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R.I. AG's legislation banning certain synthetic drugs signed into law

By Jessica M. Karmasek | Jul 17, 2013

PROVIDENCE, R.I. (Legal Newsline) -- Synthetic cannabinoids and synthetic cathinones will be place on a highly-regulated Schedule I drug list under legislation backed by Attorney General Peter Kilmartin and signed into law this week.

The drugs' manufacture, sale and use in the state also will be banned under the new law.

Often referred to or marketed as "synthetic pot," "herbal incense," "spice" and "bath salts," the drugs are much more dangerous than their naturally-occurring counterparts, the attorney general says.

Unlike the drugs they try to mimic, synthetic cannabinoids and synthetic cathinones have been known to cause people to become violent or delirious, and can cause high blood pressure, vomiting and a number of deadly health complications.

Signed into law by Gov. Lincoln Chafee were two companion bills -- Senate Bill 2013-S 0454A, introduced by Sen. Stephen Archambault, and House Bill 2013-H 5325A, sponsored by Rep. Joseph McNamara.

Both bills were introduced at the request of Kilmartin.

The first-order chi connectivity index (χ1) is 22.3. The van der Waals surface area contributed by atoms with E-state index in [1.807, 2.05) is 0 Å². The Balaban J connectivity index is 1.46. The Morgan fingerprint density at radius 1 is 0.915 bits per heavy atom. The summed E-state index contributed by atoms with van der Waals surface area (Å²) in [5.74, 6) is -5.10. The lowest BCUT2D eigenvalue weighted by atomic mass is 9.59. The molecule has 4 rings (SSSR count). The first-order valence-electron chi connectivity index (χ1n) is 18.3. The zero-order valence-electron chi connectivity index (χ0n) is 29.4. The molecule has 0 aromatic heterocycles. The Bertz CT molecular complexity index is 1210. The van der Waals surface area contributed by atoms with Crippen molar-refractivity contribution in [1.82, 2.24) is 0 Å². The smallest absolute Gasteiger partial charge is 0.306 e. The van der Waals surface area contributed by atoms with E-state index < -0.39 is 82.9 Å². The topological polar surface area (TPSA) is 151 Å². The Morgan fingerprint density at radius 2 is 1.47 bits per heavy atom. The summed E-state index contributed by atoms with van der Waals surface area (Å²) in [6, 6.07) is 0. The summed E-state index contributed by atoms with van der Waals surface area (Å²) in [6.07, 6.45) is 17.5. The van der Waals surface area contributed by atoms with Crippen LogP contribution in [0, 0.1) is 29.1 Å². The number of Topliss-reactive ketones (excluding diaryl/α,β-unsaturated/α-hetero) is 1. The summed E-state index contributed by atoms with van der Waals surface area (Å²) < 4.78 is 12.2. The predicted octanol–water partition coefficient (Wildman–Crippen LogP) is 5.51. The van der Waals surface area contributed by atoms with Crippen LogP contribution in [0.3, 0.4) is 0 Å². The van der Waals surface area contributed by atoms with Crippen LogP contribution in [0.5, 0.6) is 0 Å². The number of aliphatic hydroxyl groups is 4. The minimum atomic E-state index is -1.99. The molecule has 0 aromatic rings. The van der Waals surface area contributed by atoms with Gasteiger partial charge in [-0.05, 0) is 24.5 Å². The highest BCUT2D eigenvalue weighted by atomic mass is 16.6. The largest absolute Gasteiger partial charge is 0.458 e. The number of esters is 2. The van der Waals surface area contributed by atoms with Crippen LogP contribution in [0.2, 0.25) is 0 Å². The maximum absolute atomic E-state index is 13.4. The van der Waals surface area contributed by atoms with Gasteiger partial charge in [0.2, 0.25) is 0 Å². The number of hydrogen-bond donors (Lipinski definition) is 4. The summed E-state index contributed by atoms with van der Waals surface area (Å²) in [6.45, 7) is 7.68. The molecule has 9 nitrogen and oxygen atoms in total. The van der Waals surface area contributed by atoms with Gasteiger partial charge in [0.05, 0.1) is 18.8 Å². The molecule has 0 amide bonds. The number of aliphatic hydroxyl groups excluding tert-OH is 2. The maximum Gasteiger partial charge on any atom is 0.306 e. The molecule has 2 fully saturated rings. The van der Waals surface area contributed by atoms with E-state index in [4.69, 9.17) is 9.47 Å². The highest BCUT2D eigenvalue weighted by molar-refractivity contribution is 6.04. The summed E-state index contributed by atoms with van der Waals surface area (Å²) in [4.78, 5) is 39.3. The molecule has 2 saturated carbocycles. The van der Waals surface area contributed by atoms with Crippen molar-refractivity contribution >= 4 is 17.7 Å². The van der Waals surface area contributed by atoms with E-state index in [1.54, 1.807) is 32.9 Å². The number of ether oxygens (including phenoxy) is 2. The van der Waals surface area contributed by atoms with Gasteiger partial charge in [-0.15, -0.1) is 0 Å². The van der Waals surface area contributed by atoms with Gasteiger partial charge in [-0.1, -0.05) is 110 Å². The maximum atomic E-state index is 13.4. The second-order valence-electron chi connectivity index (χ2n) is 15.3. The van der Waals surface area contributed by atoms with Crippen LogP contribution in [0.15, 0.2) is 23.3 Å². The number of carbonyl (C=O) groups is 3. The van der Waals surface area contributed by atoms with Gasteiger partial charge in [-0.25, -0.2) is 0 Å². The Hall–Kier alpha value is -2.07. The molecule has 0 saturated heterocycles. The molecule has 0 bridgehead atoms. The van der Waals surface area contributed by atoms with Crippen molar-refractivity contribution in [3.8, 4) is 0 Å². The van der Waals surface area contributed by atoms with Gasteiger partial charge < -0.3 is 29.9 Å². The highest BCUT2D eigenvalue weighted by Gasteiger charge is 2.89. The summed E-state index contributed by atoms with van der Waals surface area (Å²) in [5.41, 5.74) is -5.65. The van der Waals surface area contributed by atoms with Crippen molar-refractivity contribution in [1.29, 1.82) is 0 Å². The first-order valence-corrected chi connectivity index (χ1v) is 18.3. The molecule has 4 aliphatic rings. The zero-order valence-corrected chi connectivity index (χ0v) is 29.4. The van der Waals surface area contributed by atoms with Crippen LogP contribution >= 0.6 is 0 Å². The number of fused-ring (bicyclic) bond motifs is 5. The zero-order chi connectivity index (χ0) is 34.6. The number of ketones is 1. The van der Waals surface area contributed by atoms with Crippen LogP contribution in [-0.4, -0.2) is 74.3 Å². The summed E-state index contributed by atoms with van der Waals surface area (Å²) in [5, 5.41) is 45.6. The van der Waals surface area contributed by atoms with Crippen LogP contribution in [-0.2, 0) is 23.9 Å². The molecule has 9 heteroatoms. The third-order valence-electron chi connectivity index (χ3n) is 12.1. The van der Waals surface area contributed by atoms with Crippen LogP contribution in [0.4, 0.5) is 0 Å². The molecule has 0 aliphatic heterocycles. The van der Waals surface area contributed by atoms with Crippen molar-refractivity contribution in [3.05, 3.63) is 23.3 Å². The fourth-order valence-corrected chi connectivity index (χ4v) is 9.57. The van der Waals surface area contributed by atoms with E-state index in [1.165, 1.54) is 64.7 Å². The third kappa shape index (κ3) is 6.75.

"The growing availability and use of synthetic drugs in our society, especially among young people, is alarming and deadly," the attorney general said in a statement Tuesday.

"Synthetic drugs are the new frontier in the war on drugs and we must provide law enforcement with the tools to effectively prosecute those who manufacture, distribute and possess the drugs and chemical compounds."

Last year, the National Centers for Disease Control and Prevention reported 16 cases of serious kidney damage caused by synthetic cannabis products, none of which were deadly but five of which required dialysis.

Additionally, the American Association of Poison Control Centers reported that in 2010 there were nearly 3,000 calls to poison control centers in the U.S. for exposure to synthetic cannabis.

This number ballooned to 7,000 calls in 2011 before a number of states started banning the drugs, decreasing the number of calls to 5,200 in 2012.

With Chafee's signature, the ban on the substances takes immediate effect.

From Legal Newsline: Reach Jessica Karmasek by email at jessica@legalnewsline.com.

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